# Isomorphism between Clifford algebras CL(4,2) and CL(2,4)

1. Nov 24, 2014

### mnb96

Hi,

I was reading a paragraph of a book (you can find it here) where the author seems to suggest that the Clifford algebras $\mathcal{C}\ell_{2,4}(\mathbb{R})$ and $\mathcal{C}\ell_{4,2}(\mathbb{R})$ are isomorphic. In particular, at the third line after Equation (10.190), when he talks about the algebra with signature (4,2), the authors says:

"The signature shows that this space is isomorphic to the conformal algebra of spacetime"

where by "conformal algebra of spacetime" he means the algebra with signature (2,4).

How did he manage to deduce just from the signatures of these two algebras that they are indeed isomorphic?
I am not convinced of this statement, and I am wondering if there is a quick way to prove it (that I am missing).

Thanks!

2. Nov 24, 2014

### Ben Niehoff

The Clifford algebra is generated by matrices $\Gamma_\mu$ satisfying

$$\{ \Gamma_\mu, \Gamma_\nu \} = 2 \eta_{\mu\nu}$$
To flip $\eta_{\mu\nu} \to - \eta_{\mu\nu}$, just send $\Gamma_\mu \to i \Gamma_\mu$.

3. Nov 24, 2014

### mnb96

Hi Ben,

thanks a lot for answering, though I must confess that I didn't understand anything of what you wrote.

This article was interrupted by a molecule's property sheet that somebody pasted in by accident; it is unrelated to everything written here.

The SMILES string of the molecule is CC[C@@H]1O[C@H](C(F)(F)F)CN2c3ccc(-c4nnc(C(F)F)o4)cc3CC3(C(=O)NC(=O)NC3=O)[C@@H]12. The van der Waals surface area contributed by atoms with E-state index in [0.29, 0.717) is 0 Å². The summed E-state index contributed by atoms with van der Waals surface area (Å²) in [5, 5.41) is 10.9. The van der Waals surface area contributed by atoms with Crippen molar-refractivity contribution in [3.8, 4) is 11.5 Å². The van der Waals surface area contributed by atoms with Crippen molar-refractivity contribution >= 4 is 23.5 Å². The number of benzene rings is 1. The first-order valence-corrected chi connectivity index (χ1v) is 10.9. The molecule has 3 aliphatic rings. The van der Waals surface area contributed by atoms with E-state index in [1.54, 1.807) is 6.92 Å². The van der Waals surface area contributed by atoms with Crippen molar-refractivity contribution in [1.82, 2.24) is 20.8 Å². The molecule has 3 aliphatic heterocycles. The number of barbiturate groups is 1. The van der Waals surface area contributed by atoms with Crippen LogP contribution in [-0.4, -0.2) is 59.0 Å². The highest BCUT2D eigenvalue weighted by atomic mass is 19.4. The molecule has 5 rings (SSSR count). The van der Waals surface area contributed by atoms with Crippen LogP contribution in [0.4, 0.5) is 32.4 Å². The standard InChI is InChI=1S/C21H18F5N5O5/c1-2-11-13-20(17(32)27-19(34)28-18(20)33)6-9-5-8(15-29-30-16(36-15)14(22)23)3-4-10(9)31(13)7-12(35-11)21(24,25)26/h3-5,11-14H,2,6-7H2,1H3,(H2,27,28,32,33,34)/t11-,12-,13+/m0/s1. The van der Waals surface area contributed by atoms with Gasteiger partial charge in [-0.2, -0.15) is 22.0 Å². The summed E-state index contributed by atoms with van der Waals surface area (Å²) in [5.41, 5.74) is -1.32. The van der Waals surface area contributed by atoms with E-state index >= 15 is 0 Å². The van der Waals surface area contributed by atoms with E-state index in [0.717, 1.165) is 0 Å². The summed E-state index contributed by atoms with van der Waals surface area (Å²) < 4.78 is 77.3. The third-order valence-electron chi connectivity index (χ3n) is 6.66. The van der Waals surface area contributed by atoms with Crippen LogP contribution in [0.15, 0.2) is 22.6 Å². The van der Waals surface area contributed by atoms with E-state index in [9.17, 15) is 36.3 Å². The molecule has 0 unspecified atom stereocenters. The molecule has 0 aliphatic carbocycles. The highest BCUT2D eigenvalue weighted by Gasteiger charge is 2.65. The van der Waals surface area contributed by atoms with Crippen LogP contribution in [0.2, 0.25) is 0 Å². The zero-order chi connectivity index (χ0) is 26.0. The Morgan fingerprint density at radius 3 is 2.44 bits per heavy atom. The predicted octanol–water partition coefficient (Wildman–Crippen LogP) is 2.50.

In particular, I don't know what $\Gamma$ and $\eta$ stand for, and I have never seen the notation $\{A,B\}$. Could you please clarify this?
Thanks.

4. Nov 26, 2014

### mnb96

Assuming that in Ben's first equation the curly braces denote the anti-commutator, and assuming that η in the right-term denotes the metric tensor (btw the identity matrix next to η is missing), then I don't see how the trick of sending $\Gamma_\mu \to i \Gamma_\mu$ could automatically prove that we have created a Clifford algebra isomorphism.

It seems to me that we could apply, for instance, the same reasoning to the generating elements of $\mathcal{C}\ell_{2,0}(\mathbb{R})$ and prove that: $\mathcal{C}\ell_{2,0}(\mathbb{R})\simeq \mathcal{C}\ell_{0,2}(\mathbb{R}) \simeq \mathbb{H}$ which is clearly not true.

I hope someone can answer my original question.

5. Nov 27, 2014

### Ben Niehoff

Good points. Since the map I've written involves multiplication by $i$, it only establishes the isomorphism of the algebras over $\mathbb{C}$, not over $\mathbb{R}$. But I think for any practical purpose, that is enough. I know it makes no physical difference whether you work in a Clifford algebra of signature (p,q) or of (q,p). It should be obvious that $SO(p,q) \simeq SO(q,p)$, so either Clifford algebra can be used to construct 1/2-integer representations.